Archive for May, 2013

Twinkle Twinkle

I’ve always been a girl who needs a dog. Not a girl who wants a dog. Not a girl who loves dogs. A girl who needs a dog simply to maintain functional levels of sanity and purpose.

In my agonizingly dogless years, I tried to slake that thirst with a staggering assortment of pets, generally illicit ones, and occasionally wholly inappropriate ones as well. I started modestly enough as a small girl with hermit crabs and house plants, but over the years I progressed to full-blown apartment menageries. Halfway litter-trained rabbits and frequently un-caged finches and massive tanks of tropical fish ensured that only the rare soul volunteered to be a college roommate (one very saintly ECM). Much was learned about stealthy animal husbandry and straight-faced deceit.

Ardley and a Guppy breeding tank

Ardley the hamster and a 55g guppy breeding tank

After a failed attempt to disguise a hamster cage as a storage bin, I constructed a more discrete enclosure by renovating the closet drawers. By arranging the hay and nest box underneath the bed, I could stack the odds that the guinea pigs would be quietly munching in their covert lair if an authority figure stopped by. By squirming sideways with my arms a little stiff, I could ensure that my RA wouldn’t notice the mouse in my pocket that one time she popped in for a surprise hug.

The jig was quite nearly up when I arranged to return for the fall semester with a dog to hide in the dorms. Though petite, he was very vocal and just a bit unpredictably aggressive, but my poor judgment was thankfully intercepted by a very good friend with a better grasp on reality (thanks again, dear ECM). Though now mostly rehabilitated from those rebellious spells of animal hoarding, I still have harrowing nightmares of smuggling animals around a college campus – essentially Rambo III with a satchel of ferrets.

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Oh, just another box of Norwegian sweaters here…

So, at long, long last I found Joy, and she kept the madness in check, reasonably limited to some foster rodents, a few generations of finches, and two cats that made rather quick work of that household bird population. After Joy, the unquenchable emptiness was kept at bay by my most wonderful cat, Cecil. Perhaps hoping to stave off any impulsive trips to the animal shelter, he thoughtfully provided me with a steady supply of rodents and rabbits, albeit generally in critical condition if not completely disassembled. He even joined me on the occasional walk and made me feel at least appreciated and noticed, if not adored and needed. A cat does have his limits on dignity after all.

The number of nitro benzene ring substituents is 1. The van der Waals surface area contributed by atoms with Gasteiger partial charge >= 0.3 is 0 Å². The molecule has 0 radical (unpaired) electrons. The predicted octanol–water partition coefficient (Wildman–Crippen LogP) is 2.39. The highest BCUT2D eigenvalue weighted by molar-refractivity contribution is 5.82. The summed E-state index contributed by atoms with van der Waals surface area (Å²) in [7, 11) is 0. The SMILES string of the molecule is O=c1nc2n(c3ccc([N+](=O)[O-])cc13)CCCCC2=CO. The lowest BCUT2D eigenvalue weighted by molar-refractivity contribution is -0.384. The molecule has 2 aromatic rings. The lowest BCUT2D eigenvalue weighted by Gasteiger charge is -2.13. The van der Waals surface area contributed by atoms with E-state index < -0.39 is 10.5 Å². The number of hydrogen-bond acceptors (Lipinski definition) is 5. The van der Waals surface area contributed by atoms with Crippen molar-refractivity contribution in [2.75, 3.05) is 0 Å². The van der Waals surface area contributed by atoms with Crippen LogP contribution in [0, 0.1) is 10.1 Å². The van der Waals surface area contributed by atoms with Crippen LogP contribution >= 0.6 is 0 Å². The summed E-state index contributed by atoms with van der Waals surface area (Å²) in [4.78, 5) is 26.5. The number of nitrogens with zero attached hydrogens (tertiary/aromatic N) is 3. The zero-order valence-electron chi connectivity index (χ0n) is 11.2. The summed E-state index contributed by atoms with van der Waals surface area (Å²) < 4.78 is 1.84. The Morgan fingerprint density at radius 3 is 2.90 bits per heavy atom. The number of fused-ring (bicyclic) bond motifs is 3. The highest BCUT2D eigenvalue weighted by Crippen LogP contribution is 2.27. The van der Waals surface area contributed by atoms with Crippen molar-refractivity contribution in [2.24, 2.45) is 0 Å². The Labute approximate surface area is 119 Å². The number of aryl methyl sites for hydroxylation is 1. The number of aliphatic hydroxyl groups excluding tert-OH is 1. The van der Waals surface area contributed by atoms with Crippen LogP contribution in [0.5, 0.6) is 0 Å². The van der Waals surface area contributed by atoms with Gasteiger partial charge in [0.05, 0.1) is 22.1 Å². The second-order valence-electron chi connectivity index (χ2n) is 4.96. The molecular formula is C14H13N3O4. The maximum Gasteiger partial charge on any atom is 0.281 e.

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So. Much. Dignity.

But for all his marvelous qualities, even the very best of cats simply can’t fuel my joy for endorphin-packed adventure, and he cannot pretend to care which mood is lighting up my face, and any exertion spent training him would be better spent learning Cantonese.  After a long ten months of emotionally overburdening Cecil, I was blessed with the arrival of Wilbur, and my dog requirement was again abundantly satisfied.  I had a dear creature to adore me unconditionally, an endless sponge to sop up all the love I could muster, a hooligan to tax my patience and creativity, a ward to require ungrudging selflessness.

Picture courtesy of Tim Lucking :)

So. Much. Love. (Pic courtesy of Tim Lucking)

I had my dog, but not long after I began to realize that Wilbur needed one too.

So, as soon as he had mastered essentials of dog obedience (coming when called and not eating chickens), we got down-right serious about finding him a companion. I started haunting shelter websites and cold calling rescues, on the prowl for other border collie mixes. Despite his complications, Wilbur had won my heart completely, and I found myself filtering through available dogs in search of his carbon copy. We met with several candidates, but didn’t find quite the right mix of sweet and exuberant, the right combination of athlete and love bug.

Towards the end of our first summer together, we were happily working the morning away on the newly electrified goat paddock with the second-dog search far from our minds*. Crunching gravel and a coughing engine caught our attention, and we turned to watch a neighbor maneuver his dusty white Ford into the cluttered farm yard.  The bed was packed with turkeys and guineas he was looking to rehome before his imminent move to Montana, the cab full of farm dogs along for the ride. A fourth dog looked on from the truck bed, swaying like a seasoned sailor atop a rickety kennel of birds, a long-tongued grin conveying inquisitive glee.

After unloading the birds, our conversation turned to his dogs, whom Wilbur was exuberantly getting acquainted with, rising above the challenge of the truck’s lift kit with some awkward vertical bouncing.  He had a massive roan hound-husky mix and a beautiful merle Aussie and one of those troublesome black lab mixes with that unnerving whale-eyed, coiled-spring look about him. The animal shelter was the truck’s very next stop, where the neighbor was eager to unload – not the ticking-time-bomb lab – but the petite border collie in the back, his ex-girlfriend’s unwanted dog and one too many to take to his new life in Montana.

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* With a rescue border collie, the pronoun I becomes rather obsolete